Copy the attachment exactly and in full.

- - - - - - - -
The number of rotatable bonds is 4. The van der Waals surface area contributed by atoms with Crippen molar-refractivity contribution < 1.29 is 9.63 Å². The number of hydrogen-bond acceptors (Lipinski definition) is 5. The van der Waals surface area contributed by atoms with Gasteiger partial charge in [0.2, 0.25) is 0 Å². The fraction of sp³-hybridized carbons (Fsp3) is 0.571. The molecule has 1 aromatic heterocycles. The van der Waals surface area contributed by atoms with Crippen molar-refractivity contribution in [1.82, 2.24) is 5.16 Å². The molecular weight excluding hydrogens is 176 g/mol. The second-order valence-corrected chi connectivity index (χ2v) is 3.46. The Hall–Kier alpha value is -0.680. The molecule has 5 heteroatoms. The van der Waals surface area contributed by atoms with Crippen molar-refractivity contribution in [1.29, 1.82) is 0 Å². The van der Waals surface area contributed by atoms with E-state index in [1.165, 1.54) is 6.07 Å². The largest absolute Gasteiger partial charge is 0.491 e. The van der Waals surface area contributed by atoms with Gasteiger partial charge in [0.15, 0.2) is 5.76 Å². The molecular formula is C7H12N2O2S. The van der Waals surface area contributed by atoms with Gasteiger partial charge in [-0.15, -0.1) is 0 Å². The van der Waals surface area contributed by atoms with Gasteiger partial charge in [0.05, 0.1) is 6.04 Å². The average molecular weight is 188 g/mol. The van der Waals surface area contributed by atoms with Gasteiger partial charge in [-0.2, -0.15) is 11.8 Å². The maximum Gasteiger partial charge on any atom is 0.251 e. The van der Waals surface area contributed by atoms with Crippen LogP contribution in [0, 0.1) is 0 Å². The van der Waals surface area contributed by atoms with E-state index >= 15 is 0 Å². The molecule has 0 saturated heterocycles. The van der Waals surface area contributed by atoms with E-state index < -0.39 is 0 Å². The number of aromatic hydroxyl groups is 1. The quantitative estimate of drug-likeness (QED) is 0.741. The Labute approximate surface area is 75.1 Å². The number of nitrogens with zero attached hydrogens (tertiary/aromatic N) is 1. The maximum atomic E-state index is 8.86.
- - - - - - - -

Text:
The number of rotatable bonds is 4. The van der Waals surface area contributed by atoms with Crippen molar-refractivity contribution < 1.29 is 9.63 Å². The number of hydrogen-bond acceptors (Lipinski definition) is 5. The van der Waals surface area contributed by atoms with Gasteiger partial charge in [0.2, 0.25) is 0 Å². The fraction of sp³-hybridized carbons (Fsp3) is 0.571. The molecule has 1 aromatic heterocycles. The van der Waals surface area contributed by atoms with Crippen molar-refractivity contribution in [1.82, 2.24) is 5.16 Å². The molecular weight excluding hydrogens is 176 g/mol. The second-order valence-corrected chi connectivity index (χ2v) is 3.46. The Hall–Kier alpha value is -0.680. The molecule has 5 heteroatoms. The van der Waals surface area contributed by atoms with Crippen molar-refractivity contribution in [1.29, 1.82) is 0 Å². The van der Waals surface area contributed by atoms with E-state index in [1.165, 1.54) is 6.07 Å². The largest absolute Gasteiger partial charge is 0.491 e. The van der Waals surface area contributed by atoms with Gasteiger partial charge in [0.15, 0.2) is 5.76 Å². The molecular formula is C7H12N2O2S. The van der Waals surface area contributed by atoms with Gasteiger partial charge in [-0.15, -0.1) is 0 Å². The van der Waals surface area contributed by atoms with Gasteiger partial charge in [0.05, 0.1) is 6.04 Å². The average molecular weight is 188 g/mol. The van der Waals surface area contributed by atoms with Gasteiger partial charge in [-0.2, -0.15) is 11.8 Å². The maximum Gasteiger partial charge on any atom is 0.251 e. The van der Waals surface area contributed by atoms with Crippen LogP contribution in [0, 0.1) is 0 Å². The van der Waals surface area contributed by atoms with E-state index >= 15 is 0 Å². The molecule has 0 saturated heterocycles. The van der Waals surface area contributed by atoms with E-state index < -0.39 is 0 Å². The number of aromatic hydroxyl groups is 1. The quantitative estimate of drug-likeness (QED) is 0.741. The Labute approximate surface area is 75.1 Å². The number of nitrogens with zero attached hydrogens (tertiary/aromatic N) is 1. The maximum atomic E-state index is 8.86.